The youth went into his stable; he took a large measure, for he desired to take much corn; he loaded it with barley and spelt; and he went out carrying them. She said to him, “How much of the corn that is wanted, is that which is on thy shoulder?” He said to her, “Three bushels of spelt, and two of barley, in all five; these are what are upon my shoulder;” thus said he to her. And she spake with him, saying, “There is great strength in thee, for I see thy might every day.” And her desire was to know him with the knowledge of youth. She arose and took hold of him, and said to him, “Come, lie with me; behold, this shall be to thine advantage, for I will make for thee beautiful garments.” Then the youth became like a leopard of the south in fury at the evil speech which she had made to him; and she feared greatly. He spake with her, saying, “Behold, thou art to me as a mother; thy husband is to me as a father; for he who is elder than I hath brought me up. What is this great wickedness that thou hast said? Say it not to me again. For I will not tell it to any man, that it should go forth by the mouth of all men.” He lifted up his burden, and he went to the field and came to his elder brother; and they took up their work, to labor at their task.  7
  Now afterwards, at the time of evening, his elder brother was returning to his house; the younger brother was following after his oxen; he loaded himself with all the things of the field; he brought his oxen before him, to make them lie down in their stable which was in the farm. Behold, the wife of the elder brother was afraid for the words which she had said. She took a pot of fat; she made herself as one who had been beaten by miscreants, in order that she might say to her husband, “It is thy younger brother who hath done this wrong.” Her husband returned in the even, as his manner was every day; he came unto his house; he found his wife lying down, ill of violence; she did not put water upon his hands as his manner was; she did not make a light before him; his house was in darkness, and she was lying vomiting. Her husband said to her, “Who hath spoken with thee?” Behold, she said, “No one hath spoken with me except thy younger brother. When he came to take for thee seed corn he found me sitting alone; he said to me, ‘Come, let us lie together; put on thy wig’; 1 thus spake he to me. I would not hearken to him: ‘Behold, am I not thy mother, is not thy elder brother to thee as a father?’ Thus spake I to him, and he feared, and he beat me to stop me from making report to thee, and if thou lettest him live I shall kill myself. Now behold, when he cometh to-morrow, seize upon him; I will accuse him of this wicked thing which he would have done the day before.”  8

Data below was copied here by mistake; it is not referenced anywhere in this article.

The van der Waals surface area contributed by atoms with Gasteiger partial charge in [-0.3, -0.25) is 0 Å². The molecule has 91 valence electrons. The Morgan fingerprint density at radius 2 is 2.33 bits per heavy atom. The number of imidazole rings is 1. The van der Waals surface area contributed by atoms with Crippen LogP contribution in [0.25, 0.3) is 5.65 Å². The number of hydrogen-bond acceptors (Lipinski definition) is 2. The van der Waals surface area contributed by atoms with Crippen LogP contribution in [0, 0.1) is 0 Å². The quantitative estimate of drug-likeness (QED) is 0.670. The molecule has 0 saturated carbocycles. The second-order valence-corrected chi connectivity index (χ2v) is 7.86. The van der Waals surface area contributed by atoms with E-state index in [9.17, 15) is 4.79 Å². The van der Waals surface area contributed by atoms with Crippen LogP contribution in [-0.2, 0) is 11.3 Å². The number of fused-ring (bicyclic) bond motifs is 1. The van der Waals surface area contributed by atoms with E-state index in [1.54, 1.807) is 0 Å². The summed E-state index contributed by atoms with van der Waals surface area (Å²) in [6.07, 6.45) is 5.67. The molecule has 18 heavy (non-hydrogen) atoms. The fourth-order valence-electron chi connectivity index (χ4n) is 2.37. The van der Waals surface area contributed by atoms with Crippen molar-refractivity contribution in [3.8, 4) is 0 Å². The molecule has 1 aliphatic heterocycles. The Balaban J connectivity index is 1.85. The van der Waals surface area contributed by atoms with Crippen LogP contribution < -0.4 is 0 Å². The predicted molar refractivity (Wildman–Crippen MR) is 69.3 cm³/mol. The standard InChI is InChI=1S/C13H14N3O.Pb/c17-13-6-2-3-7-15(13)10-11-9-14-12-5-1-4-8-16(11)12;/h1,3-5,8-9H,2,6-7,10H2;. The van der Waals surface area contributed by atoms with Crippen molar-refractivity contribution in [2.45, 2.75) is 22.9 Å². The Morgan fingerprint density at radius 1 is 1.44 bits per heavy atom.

The elder brother became as a leopard of the south; he sharpened his knife; he took it in his hand; he stood behind the door of his stable to slay his younger brother as he came in the evening to let his cattle into the stable.  9
  Now the sun went down, and he loaded himself with all the herbs of the field in his manner of every day. He came; his leading cow entered the stable; she said to her keeper, “Behold, thy elder brother is standing before thee with his knife to slay thee; flee from before him.” He heard what his leading cow had said; the next entered and said likewise. He looked beneath the door of the stable; he saw the feet of his elder brother standing behind the door with his knife in his hand. He put down his load on the ground, he set out to flee swiftly; his elder brother pursued after him with his knife. Then the younger brother cried out unto Ra Harakhti, saying, “My good Lord! Thou art he who distinguishest wrong from right.” Ra hearkened to all his complaint; Ra caused to be made a great water between him and his elder brother, full of crocodiles; the one brother was on one bank, the other on the other bank; and the elder brother smote twice on his hands at not slaying him. Thus did he. The younger brother called to the elder on the bank, saying, “Stand still until the dawn of day; when Ra ariseth I shall argue with thee before him, and he giveth the wrong to the right. For I shall not be with thee unto eternity. I shall not be in the place in which thou art; I shall go to the Valley of the Acacia.”  10